My question to the social media community is this:


Over the next couple of months, my colleague, Jared Baylis, and I will be assembling an awake intubation kit for our Emergency Department.

We would like to invite you all to help us.  Please join and share in the spirit of #FOAMed in the comments below.


Questions to the Audience:

1) Do you have a kit in your shop? If so, what are your practical, trusty go-to ingredients?


2) What does your ideal awake intubation kit look like? 


In particular, we are interested in hearing practical input into the various approaches to topical anesthetic and whether choice is situation-dependent.


In part II of this series, Jared and I will be using your ideas and meeting with some local airway experts to gather their insight into their practice preferences. In part III, we will be assembling the kit and posting it online for viewing, critique and commentary.





  1. Schwartz, R.B., Shepherd, G (2014). Pharmacologic adjuncts to intubation. In: Roberts, J.R., Custalow, C.B., Thomsen, T.W., & Hedges, J.R. Roberts and Hedges’ clinical procedures in emergency medicine. 6th ed. Elsevier Saunders, Philadelphia, PA. 118-119.


Reviewing with the Staff
This post has been reviewed by Dr. Alim Pardhan (@alimpardhan), assistant professor at McMaster University and clinical site lead at Hamilton General Hospital.

This is an excellent example of how frustration, or a cardinal event, can lead to innovation and process changes in the clinical environment. Making changes in the clinical environment can sometimes be frustrating, but can also be rewarding when everything finally comes together. The process that you follow to make changes is variable, but having a process can be helpful in ensuring that everything gets done.

There are a number of tools that exist to help with managing these types of changes, most of which are available online. Here, however, are some practical tips:

  • Ensure that you have a clear target. What are you trying to achieve and why is it important? Identify what will success look like – not only that you “have a kit” but also what are the outcomes you hope will be managed?
  • Identify all your stakeholders. For this type of kit, this includes knowing who will be using it (e.g. ED, Anesthesia, Trauma + associated learners), who will be supporting it (e.g., RN, RT), who will be stocking it, and who will be paying for it. What are the needs of these stakeholders, and will they need training? When should they be consulted?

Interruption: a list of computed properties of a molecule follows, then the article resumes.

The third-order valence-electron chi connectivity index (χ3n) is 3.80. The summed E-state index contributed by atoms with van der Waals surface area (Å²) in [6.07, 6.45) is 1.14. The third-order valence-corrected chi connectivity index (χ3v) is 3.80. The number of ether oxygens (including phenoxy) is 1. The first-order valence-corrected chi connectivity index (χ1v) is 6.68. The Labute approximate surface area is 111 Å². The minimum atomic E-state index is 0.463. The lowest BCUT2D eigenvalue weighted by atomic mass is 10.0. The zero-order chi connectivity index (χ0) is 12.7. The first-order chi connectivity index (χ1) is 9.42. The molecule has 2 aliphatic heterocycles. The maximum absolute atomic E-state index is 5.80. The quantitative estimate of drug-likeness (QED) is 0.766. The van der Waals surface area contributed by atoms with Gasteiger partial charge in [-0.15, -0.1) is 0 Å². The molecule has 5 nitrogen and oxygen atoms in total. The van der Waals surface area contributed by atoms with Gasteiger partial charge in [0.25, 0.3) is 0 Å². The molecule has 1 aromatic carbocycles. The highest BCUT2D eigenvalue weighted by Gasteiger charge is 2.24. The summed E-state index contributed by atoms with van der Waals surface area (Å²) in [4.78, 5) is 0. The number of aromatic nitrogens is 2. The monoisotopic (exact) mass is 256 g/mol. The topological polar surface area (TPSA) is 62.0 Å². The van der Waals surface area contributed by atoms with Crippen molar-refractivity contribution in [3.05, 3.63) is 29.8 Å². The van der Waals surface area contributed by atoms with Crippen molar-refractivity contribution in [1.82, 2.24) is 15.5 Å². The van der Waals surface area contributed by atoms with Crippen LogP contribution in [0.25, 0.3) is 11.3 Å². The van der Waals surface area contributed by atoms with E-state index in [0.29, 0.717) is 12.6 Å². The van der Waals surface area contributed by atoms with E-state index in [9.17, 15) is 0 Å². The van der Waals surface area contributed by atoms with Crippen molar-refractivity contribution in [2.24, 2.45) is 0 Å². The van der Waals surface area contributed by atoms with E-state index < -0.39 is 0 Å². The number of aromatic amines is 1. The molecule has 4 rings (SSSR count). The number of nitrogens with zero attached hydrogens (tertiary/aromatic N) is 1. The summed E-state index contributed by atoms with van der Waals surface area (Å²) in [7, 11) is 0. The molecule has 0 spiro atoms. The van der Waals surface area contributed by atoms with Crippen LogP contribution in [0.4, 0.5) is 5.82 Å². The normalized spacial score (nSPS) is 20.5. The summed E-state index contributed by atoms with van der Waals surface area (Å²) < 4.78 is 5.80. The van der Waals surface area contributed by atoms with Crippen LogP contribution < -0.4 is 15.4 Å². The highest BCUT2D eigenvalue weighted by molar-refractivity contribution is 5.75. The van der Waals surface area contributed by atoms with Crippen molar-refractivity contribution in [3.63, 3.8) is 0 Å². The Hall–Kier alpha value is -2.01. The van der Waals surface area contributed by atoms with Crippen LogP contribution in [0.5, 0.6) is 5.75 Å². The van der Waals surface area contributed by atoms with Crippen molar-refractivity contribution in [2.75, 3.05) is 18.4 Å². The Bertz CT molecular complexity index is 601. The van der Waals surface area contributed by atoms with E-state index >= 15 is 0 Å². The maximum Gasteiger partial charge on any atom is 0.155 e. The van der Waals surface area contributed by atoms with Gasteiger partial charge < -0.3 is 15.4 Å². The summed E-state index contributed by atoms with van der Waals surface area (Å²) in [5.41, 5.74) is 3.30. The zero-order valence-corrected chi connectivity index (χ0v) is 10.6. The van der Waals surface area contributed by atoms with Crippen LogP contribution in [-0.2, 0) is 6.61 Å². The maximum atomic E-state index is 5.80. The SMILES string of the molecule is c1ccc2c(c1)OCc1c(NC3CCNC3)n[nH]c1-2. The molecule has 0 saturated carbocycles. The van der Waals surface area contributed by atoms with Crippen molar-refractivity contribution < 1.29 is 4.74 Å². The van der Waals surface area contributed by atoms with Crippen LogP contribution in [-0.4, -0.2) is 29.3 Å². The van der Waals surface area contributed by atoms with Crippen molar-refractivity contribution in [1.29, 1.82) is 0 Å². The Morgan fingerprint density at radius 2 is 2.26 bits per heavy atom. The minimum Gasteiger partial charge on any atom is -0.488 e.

• Don’t reinvent the wheel. Solicit input from others – both locally and elsewhere – for input. Someone else has likely already done this, and knowing how they solved the problem can help you avoid unnecessary work.
  • Make sure you have a process to manage all the input you get. Who will decide what goes into the kit, and how will they decide? Ideally do this before you start collecting and analysing input. One way to do this is to divide the input you receive into categories like ‘must have,’ ‘nice to have,’ and ‘don’t need’.
  • Make sure you have a process to debrief after your solution is used so that you can troubleshoot any issues that come up.
  • Have a sustainability plan. How will you make sure it gets restocked after it gets used?

Happy Building!

Daniel Ting

Daniel Ting is an Emergency Physician and Clinical Assistant Professor at the University of British Columbia, based in Vancouver. He is the Editor-in-Chief of CanadiEM and a Decision Editor at the Canadian Journal of Emergency Medicine. He completed the CanadiEM Digital Scholarship Fellowship in 2017-18. No conflicts of interest (COI).
BoringEM has been 'bringing the boring' to emergency medicine since 2012. In 2016 this Canadian blog brought its content to CanadiEM.